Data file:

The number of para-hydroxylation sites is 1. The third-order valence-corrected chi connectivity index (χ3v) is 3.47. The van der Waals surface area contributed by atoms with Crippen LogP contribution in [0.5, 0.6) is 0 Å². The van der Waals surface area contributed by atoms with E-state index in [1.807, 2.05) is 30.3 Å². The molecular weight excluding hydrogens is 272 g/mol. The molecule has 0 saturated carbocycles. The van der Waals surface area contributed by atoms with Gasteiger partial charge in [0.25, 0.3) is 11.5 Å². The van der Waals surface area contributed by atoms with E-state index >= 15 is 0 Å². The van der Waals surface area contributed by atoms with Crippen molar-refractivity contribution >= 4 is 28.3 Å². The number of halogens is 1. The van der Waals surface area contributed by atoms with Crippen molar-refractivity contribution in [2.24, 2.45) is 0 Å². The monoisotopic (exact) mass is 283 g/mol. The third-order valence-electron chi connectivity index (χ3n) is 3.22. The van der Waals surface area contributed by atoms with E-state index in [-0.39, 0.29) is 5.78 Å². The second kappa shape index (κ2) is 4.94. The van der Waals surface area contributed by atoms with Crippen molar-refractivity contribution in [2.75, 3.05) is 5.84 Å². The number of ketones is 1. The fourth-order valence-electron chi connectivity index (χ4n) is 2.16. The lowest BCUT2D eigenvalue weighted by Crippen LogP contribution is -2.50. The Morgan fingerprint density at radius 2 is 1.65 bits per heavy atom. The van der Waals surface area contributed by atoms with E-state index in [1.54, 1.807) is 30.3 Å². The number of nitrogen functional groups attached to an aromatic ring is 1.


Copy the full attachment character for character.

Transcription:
The number of para-hydroxylation sites is 1. The third-order valence-corrected chi connectivity index (χ3v) is 3.47. The van der Waals surface area contributed by atoms with Crippen LogP contribution in [0.5, 0.6) is 0 Å². The van der Waals surface area contributed by atoms with E-state index in [1.807, 2.05) is 30.3 Å². The molecular weight excluding hydrogens is 272 g/mol. The molecule has 0 saturated carbocycles. The van der Waals surface area contributed by atoms with Gasteiger partial charge in [0.25, 0.3) is 11.5 Å². The van der Waals surface area contributed by atoms with E-state index >= 15 is 0 Å². The van der Waals surface area contributed by atoms with Crippen molar-refractivity contribution >= 4 is 28.3 Å². The number of halogens is 1. The van der Waals surface area contributed by atoms with Crippen molar-refractivity contribution in [2.24, 2.45) is 0 Å². The monoisotopic (exact) mass is 283 g/mol. The third-order valence-electron chi connectivity index (χ3n) is 3.22. The van der Waals surface area contributed by atoms with E-state index in [-0.39, 0.29) is 5.78 Å². The second kappa shape index (κ2) is 4.94. The van der Waals surface area contributed by atoms with Crippen molar-refractivity contribution in [2.75, 3.05) is 5.84 Å². The number of ketones is 1. The fourth-order valence-electron chi connectivity index (χ4n) is 2.16. The lowest BCUT2D eigenvalue weighted by Crippen LogP contribution is -2.50. The Morgan fingerprint density at radius 2 is 1.65 bits per heavy atom. The van der Waals surface area contributed by atoms with E-state index in [1.54, 1.807) is 30.3 Å². The number of nitrogen functional groups attached to an aromatic ring is 1.